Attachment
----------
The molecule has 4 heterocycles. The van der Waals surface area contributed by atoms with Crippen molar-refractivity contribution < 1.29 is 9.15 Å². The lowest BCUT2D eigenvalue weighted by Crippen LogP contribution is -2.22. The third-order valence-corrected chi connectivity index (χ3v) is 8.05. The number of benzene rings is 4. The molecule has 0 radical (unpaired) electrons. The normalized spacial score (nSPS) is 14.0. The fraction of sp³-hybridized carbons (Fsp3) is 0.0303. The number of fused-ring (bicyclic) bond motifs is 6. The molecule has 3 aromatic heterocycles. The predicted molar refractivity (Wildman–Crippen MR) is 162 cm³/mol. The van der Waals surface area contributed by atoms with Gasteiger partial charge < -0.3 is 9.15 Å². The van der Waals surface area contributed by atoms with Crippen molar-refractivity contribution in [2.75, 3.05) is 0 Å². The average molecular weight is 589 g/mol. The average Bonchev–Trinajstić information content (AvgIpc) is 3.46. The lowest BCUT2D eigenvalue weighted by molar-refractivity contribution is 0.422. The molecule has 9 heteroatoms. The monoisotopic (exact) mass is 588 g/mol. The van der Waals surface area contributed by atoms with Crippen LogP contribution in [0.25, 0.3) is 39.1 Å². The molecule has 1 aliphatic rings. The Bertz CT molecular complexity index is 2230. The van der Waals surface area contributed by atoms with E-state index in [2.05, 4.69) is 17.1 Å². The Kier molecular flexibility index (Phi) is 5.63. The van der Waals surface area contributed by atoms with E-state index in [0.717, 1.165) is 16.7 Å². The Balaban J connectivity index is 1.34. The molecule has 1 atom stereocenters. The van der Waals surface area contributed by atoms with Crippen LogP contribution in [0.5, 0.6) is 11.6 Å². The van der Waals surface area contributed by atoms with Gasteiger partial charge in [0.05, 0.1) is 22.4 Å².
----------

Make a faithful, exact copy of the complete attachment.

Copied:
The molecule has 4 heterocycles. The van der Waals surface area contributed by atoms with Crippen molar-refractivity contribution < 1.29 is 9.15 Å². The lowest BCUT2D eigenvalue weighted by Crippen LogP contribution is -2.22. The third-order valence-corrected chi connectivity index (χ3v) is 8.05. The number of benzene rings is 4. The molecule has 0 radical (unpaired) electrons. The normalized spacial score (nSPS) is 14.0. The fraction of sp³-hybridized carbons (Fsp3) is 0.0303. The number of fused-ring (bicyclic) bond motifs is 6. The molecule has 3 aromatic heterocycles. The predicted molar refractivity (Wildman–Crippen MR) is 162 cm³/mol. The van der Waals surface area contributed by atoms with Gasteiger partial charge < -0.3 is 9.15 Å². The van der Waals surface area contributed by atoms with Crippen molar-refractivity contribution in [2.75, 3.05) is 0 Å². The average molecular weight is 589 g/mol. The average Bonchev–Trinajstić information content (AvgIpc) is 3.46. The lowest BCUT2D eigenvalue weighted by molar-refractivity contribution is 0.422. The molecule has 9 heteroatoms. The monoisotopic (exact) mass is 588 g/mol. The van der Waals surface area contributed by atoms with Crippen LogP contribution in [0.25, 0.3) is 39.1 Å². The molecule has 1 aliphatic rings. The Bertz CT molecular complexity index is 2230. The van der Waals surface area contributed by atoms with E-state index in [2.05, 4.69) is 17.1 Å². The Kier molecular flexibility index (Phi) is 5.63. The van der Waals surface area contributed by atoms with E-state index in [0.717, 1.165) is 16.7 Å². The Balaban J connectivity index is 1.34. The molecule has 1 atom stereocenters. The van der Waals surface area contributed by atoms with Crippen LogP contribution in [0.5, 0.6) is 11.6 Å². The van der Waals surface area contributed by atoms with Gasteiger partial charge in [0.05, 0.1) is 22.4 Å².